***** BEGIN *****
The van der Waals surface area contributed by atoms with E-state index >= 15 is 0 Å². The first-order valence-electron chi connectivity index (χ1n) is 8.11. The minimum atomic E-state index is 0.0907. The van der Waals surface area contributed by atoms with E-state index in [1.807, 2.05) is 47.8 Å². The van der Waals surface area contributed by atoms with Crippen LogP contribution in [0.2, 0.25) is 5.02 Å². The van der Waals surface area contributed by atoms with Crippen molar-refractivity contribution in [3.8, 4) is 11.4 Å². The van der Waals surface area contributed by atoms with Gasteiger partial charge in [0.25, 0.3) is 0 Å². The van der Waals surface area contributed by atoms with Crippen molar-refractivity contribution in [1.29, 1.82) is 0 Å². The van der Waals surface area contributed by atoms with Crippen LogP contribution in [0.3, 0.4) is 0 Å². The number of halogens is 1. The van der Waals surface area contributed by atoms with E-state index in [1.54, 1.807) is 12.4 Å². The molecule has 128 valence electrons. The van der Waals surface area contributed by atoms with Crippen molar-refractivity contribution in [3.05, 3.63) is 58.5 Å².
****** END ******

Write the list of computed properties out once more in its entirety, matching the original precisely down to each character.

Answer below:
The van der Waals surface area contributed by atoms with E-state index >= 15 is 0 Å². The first-order valence-electron chi connectivity index (χ1n) is 8.11. The minimum atomic E-state index is 0.0907. The van der Waals surface area contributed by atoms with E-state index in [1.807, 2.05) is 47.8 Å². The van der Waals surface area contributed by atoms with Crippen LogP contribution in [0.2, 0.25) is 5.02 Å². The van der Waals surface area contributed by atoms with Crippen molar-refractivity contribution in [3.8, 4) is 11.4 Å². The van der Waals surface area contributed by atoms with Gasteiger partial charge in [0.25, 0.3) is 0 Å². The van der Waals surface area contributed by atoms with Crippen molar-refractivity contribution in [1.29, 1.82) is 0 Å². The van der Waals surface area contributed by atoms with Crippen LogP contribution in [0.3, 0.4) is 0 Å². The number of halogens is 1. The van der Waals surface area contributed by atoms with E-state index in [1.54, 1.807) is 12.4 Å². The molecule has 128 valence electrons. The van der Waals surface area contributed by atoms with Crippen molar-refractivity contribution in [3.05, 3.63) is 58.5 Å².